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Concept# Cost curve

Summary

In economics, a cost curve is a graph of the costs of production as a function of total quantity produced. In a free market economy, productively efficient firms optimize their production process by minimizing cost consistent with each possible level of production, and the result is a cost curve. Profit-maximizing firms use cost curves to decide output quantities. There are various types of cost curves, all related to each other, including total and average cost curves; marginal ("for each additional unit") cost curves, which are equal to the differential of the total cost curves; and variable cost curves. Some are applicable to the short run, others to the long run.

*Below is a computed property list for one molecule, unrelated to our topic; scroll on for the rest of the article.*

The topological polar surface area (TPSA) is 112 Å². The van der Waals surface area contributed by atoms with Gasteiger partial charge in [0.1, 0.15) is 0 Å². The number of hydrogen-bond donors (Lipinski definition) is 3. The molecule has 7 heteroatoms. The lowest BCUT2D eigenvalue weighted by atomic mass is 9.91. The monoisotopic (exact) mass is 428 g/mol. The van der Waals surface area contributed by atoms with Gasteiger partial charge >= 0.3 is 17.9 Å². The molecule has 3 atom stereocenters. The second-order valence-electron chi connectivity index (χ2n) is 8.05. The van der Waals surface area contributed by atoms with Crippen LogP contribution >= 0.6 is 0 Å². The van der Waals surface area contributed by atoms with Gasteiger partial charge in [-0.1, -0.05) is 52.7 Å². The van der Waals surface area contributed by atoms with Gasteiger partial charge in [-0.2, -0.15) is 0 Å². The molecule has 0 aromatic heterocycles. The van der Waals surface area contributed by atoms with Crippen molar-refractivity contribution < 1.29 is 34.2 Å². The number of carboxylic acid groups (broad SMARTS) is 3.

Notation
There are standard acronyms for each cost concept, expressed in terms of the following descriptors:
*SR = short run (costs spent on non-reusable materials e.g raw materials)
*LR = long-run (cost spent on renewable materials e.g equipment)
*A = average (per unit of output)
*M = marginal (for an additio

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2017